Flic Wireless Button

The Flic can flash your smart lightbulbs to get people’s attention, send your location when you’re in need of help or even just turn the telly on and off without having to get up.

What is a Flic Wireless button?

The Flic Wireless button connects to your mobile phone and from there out onto the Internet, this means that you can seriously fiddle with the IoT. When I say this button has 1000 uses that isn’t just hyperbole, out of the box it has actions so you can do things like: making your phone beep so you can find it, hanging up on an incoming call, or sending your location to another mobile. But I think its real strength comes when you couple the Flic button with the web service If This Then That (IFTTT). When coupled with IFTTT and its many channels, you can use one Flic wireless button to carry out possibly thousands of different combinations of actions on Internet-enabled devices and services.

Give me a concrete example of what it can do then!

Simple solution, a cheap product, and it gives me back a degree of independence with very little effort.

Okay, so you’re quadriplegic and you like to go out in your powered wheelchair on your own. You suffer from sometimes extreme spasticity which means that you are occasionally unable to control your wheelchair with your chin controller and need the assistance of an able-bodied person. This obviously freaks out friends and family when you tell them you would like to go out on your own, this is where the little flic can help.

Once you’ve run through the frighteningly simple pairing process, you can set it up so that when you activate the flic using one of its three modes you can send your current location to a couple of mobile phone numbers that you designate. This means that your friends or family member will get a message with a Google map showing your current location and a message that you have decided on beforehand, personally I chose “help, my hair was on fire and I need you at this current location ASAP”. Simple solution, a cheap product, and it gives me back a degree of independence with very little effort. Totally brilliant and definitely worth getting your Designated Pair of Hands™ to help you give two thumbs up!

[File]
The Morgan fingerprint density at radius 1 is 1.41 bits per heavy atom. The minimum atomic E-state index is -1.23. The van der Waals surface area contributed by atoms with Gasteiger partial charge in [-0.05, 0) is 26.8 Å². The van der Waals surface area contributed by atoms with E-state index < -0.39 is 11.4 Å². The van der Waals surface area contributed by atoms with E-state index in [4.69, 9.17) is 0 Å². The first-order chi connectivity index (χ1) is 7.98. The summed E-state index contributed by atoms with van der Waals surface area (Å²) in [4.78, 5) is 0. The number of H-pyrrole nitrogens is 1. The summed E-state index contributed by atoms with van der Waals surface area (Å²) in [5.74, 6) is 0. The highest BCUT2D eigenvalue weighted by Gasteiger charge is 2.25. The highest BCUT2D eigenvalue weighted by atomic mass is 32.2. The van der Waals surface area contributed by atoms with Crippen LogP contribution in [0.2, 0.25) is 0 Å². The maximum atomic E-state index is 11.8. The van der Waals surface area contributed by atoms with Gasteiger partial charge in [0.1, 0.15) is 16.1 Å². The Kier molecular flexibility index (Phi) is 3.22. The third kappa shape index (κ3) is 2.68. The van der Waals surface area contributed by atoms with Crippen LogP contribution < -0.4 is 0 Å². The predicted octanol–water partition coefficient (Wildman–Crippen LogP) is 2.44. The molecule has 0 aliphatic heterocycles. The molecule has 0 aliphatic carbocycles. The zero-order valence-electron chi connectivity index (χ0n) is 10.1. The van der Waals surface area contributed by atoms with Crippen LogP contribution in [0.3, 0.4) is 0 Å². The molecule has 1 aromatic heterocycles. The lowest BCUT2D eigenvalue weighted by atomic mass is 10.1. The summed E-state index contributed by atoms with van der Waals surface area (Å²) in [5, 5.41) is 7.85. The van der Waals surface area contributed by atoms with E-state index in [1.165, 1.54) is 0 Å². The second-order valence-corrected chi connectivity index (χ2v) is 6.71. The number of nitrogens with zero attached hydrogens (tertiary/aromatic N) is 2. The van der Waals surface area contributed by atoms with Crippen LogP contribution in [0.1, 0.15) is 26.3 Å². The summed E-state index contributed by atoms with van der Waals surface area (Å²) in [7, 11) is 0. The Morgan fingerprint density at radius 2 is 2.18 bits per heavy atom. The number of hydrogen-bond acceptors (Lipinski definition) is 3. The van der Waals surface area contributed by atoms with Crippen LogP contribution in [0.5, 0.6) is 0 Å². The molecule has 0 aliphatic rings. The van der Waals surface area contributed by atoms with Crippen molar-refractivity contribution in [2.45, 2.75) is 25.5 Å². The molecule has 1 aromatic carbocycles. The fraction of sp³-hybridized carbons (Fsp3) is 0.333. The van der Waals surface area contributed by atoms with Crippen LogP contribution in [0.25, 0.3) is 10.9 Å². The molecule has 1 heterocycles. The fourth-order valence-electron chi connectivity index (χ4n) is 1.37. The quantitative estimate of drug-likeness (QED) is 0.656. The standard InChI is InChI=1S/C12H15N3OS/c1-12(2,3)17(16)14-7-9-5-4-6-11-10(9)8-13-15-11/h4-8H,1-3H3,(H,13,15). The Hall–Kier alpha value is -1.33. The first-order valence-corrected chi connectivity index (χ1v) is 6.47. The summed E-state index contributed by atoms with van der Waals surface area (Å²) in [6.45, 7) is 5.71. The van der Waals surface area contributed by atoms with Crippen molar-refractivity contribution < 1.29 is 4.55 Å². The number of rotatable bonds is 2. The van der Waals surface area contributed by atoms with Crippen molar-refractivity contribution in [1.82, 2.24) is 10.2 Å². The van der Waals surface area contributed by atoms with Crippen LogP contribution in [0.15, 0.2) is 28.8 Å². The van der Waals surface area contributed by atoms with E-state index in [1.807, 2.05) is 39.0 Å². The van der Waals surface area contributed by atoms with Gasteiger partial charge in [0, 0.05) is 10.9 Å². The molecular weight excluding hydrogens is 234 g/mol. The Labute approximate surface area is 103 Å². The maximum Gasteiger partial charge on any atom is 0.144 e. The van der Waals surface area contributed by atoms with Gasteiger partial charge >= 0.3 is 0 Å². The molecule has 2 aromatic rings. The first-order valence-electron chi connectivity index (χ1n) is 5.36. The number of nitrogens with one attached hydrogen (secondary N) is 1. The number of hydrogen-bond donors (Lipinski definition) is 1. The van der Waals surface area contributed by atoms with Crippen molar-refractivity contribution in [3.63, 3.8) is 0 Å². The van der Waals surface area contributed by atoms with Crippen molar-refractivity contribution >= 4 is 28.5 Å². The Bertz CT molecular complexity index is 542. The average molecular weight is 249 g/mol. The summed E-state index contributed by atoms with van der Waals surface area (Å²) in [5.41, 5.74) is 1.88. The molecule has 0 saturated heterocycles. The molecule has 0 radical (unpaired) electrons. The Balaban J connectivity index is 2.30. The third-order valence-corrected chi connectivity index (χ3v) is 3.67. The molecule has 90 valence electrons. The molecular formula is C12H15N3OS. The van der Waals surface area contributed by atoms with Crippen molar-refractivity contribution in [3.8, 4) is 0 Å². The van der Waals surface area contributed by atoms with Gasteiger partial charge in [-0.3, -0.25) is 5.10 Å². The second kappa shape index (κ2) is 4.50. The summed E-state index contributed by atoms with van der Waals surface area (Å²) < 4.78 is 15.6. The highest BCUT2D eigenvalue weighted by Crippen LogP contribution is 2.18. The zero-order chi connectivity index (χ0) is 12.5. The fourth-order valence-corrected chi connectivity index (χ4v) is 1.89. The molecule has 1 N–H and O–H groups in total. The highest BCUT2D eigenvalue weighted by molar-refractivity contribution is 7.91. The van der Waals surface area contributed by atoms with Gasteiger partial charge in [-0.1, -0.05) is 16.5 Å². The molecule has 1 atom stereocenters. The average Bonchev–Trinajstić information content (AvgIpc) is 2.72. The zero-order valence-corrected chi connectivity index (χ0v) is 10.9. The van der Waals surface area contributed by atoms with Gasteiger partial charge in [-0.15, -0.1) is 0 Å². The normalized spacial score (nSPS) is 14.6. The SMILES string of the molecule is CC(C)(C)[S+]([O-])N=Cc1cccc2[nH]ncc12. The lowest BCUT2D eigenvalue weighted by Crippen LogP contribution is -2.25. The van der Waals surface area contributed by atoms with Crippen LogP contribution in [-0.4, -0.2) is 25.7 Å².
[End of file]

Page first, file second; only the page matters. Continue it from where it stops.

OK that’s cool. Anything else?

Being quadriplegic and using a voice operating computer meant that whenever a carer heard me talking whilst I was in my office and they were in another room they were constantly coming in and asking me if I needed something, completely disrupting my workflow. Now with one click of a Flic button all of the LIFX light bulbs in the house flash notifying them that I need assistance.

I will do a series on these buttons because they seem to really work well for able bodied people as well. Having lots of carers coming in and out, they all arrive with different levels of comfort and competence with technology. It can sometimes be a lot of work building their confidence and willingness to try new things. But they can all click a button - so it makes sense for me to set up button pushes to trigger more complex sequences of actions, instead of asking carers to carry those sequences out manually on a computer. So instead of them clocking on with a phone, they can press the button. Instead of learning how the lights app works, they can just click the button.